If you've never run before, that shouldn't stop you from signing up for a race. A 5K is a perfect place for beginners to start. Here, you'll find a 12-week plan that will take you from the couch to the race course.
Be sure to warm up and cool down for five minutes before and after every workout. Try to keep your pace moderate. For most of your walk-run workouts, you want your heart rate to be between 65 and 75 percent of your max and your perceived exertion to be between 6.5 and 7.5 (where 1 is sitting on the couch and 10 is sprinting to catch a bus). You should be able to maintain a conversation, but not sing. On Saturdays, bump up your intensity to an 8, or about 80 percent of your max.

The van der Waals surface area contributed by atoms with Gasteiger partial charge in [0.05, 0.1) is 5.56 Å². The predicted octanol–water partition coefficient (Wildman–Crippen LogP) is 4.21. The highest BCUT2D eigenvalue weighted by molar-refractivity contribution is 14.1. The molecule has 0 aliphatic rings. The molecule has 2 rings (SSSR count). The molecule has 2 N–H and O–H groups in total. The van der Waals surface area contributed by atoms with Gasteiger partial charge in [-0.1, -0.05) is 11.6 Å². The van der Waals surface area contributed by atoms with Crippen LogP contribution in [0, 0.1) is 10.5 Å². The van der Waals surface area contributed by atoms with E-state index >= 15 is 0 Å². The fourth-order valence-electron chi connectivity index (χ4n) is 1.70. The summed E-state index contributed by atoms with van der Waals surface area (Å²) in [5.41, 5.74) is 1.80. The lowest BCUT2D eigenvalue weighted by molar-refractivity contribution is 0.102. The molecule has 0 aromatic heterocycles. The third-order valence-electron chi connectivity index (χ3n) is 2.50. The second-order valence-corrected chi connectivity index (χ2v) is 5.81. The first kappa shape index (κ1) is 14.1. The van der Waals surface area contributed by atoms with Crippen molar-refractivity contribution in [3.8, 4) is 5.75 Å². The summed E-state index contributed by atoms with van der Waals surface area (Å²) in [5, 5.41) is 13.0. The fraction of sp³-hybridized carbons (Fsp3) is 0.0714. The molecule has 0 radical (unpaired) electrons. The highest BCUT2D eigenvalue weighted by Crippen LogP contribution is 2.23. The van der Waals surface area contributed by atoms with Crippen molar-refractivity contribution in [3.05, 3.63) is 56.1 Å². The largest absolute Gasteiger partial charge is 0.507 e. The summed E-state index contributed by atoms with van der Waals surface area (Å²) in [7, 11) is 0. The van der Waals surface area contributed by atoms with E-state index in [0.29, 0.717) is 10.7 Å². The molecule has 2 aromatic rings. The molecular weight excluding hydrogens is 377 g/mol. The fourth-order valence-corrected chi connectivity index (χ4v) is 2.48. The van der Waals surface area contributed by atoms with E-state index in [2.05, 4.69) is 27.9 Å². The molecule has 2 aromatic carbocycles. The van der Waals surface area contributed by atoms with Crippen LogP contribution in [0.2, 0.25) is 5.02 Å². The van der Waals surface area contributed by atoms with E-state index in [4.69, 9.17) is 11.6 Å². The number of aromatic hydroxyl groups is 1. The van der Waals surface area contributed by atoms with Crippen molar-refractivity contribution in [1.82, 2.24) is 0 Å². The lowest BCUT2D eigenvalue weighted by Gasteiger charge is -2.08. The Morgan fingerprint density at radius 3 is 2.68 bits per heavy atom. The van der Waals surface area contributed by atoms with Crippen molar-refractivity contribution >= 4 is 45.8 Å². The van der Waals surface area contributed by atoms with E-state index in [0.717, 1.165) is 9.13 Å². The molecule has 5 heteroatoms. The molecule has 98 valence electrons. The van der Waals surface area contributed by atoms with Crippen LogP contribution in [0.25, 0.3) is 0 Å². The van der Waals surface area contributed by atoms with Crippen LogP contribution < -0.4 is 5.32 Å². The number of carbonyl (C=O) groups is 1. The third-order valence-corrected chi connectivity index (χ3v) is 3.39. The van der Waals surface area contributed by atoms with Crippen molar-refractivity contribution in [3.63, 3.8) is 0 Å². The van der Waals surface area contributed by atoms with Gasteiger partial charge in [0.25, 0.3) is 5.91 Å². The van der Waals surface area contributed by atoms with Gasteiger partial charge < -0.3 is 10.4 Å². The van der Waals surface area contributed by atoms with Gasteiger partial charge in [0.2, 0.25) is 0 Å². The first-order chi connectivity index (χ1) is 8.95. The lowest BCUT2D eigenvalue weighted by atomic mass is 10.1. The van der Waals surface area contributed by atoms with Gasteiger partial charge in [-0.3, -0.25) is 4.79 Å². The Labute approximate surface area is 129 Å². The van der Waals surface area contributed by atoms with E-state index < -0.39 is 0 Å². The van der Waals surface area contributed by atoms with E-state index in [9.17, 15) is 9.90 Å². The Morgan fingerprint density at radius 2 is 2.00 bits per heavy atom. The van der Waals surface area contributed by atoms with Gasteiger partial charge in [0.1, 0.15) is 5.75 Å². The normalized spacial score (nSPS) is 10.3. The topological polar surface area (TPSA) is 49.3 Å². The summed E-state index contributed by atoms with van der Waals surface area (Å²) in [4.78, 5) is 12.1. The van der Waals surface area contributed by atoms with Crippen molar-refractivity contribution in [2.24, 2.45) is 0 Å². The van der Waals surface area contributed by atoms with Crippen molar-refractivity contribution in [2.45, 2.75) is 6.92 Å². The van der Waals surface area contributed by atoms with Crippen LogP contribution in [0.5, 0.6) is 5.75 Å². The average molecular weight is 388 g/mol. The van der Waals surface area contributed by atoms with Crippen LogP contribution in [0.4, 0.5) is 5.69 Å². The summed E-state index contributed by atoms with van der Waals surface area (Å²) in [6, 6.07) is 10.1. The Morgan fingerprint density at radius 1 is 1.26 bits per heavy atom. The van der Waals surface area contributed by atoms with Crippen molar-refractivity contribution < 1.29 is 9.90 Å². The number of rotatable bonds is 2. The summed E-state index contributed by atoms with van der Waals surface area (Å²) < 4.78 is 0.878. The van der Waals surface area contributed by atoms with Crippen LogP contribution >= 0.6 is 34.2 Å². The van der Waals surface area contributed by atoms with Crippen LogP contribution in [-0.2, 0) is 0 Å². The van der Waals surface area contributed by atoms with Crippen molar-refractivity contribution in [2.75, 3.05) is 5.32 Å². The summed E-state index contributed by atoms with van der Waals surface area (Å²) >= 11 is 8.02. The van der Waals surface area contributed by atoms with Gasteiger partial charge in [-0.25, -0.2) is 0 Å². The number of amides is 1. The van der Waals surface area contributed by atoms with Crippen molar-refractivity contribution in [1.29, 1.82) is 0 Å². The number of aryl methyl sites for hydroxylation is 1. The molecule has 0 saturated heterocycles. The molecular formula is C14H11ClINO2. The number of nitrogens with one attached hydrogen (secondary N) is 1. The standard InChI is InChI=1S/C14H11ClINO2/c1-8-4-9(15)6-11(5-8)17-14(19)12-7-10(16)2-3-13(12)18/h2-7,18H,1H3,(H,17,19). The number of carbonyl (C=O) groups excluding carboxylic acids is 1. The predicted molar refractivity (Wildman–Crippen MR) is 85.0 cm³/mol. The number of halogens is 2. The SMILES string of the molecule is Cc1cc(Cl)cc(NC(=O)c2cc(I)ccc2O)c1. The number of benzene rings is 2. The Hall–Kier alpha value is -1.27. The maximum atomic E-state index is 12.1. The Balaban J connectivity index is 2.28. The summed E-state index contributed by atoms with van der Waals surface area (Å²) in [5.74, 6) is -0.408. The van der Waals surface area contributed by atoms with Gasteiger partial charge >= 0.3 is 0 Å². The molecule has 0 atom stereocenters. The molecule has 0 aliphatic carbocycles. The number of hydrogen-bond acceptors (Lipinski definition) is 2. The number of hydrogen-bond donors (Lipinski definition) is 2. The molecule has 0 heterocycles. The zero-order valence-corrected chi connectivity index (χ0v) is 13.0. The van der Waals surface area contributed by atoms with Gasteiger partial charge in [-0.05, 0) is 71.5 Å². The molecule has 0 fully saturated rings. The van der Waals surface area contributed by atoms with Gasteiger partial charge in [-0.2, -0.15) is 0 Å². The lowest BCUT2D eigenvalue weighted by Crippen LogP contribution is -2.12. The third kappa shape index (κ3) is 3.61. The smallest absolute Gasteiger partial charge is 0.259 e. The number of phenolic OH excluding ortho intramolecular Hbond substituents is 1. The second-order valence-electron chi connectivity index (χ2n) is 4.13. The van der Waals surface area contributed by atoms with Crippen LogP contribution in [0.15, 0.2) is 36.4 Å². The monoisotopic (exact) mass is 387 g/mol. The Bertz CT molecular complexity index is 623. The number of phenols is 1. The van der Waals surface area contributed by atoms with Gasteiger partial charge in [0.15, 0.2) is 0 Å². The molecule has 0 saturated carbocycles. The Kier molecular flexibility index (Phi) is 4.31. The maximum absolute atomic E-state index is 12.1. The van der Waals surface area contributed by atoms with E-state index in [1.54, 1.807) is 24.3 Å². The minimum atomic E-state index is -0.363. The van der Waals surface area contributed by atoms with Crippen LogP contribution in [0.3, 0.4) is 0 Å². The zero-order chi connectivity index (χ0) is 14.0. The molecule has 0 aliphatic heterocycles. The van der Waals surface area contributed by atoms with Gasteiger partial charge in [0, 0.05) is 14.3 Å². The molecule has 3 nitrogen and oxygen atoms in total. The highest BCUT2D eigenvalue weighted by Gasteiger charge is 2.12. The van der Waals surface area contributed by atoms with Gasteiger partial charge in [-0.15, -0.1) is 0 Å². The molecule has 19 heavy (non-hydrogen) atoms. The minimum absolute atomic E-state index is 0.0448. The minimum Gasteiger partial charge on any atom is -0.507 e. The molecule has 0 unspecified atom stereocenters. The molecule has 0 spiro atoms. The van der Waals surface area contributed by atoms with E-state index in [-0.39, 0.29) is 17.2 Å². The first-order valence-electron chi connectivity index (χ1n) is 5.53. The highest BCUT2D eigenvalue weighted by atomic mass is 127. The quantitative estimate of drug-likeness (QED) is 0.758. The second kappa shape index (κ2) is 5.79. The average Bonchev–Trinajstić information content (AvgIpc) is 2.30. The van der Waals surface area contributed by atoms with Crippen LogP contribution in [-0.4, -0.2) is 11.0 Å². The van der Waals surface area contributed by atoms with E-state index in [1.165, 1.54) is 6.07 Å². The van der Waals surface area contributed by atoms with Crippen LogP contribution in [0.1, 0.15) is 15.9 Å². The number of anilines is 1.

For your cross-training days, include activities that don't involve running or walking, so you give your body a break. Cross-training allows you to rest your running muscles while training opposing muscle groups, which reduces the risk of overtraining and injury. It also helps speed recovery and reduces burnout. If you're new to exercising and have been inactive, rest on the cross-train (CT) days for the first four weeks and then add the cross-training workouts into the schedule starting with week 5. Cycling, swimming, Pilates, yoga, strength training, group cycling and using the elliptical trainer or Stairmaster are great options. Cross-training activities should be done at a moderate pace (60 to 70 percent of your max or a 6-7 level of exertion).
Stretch after every workout while your muscles are warm.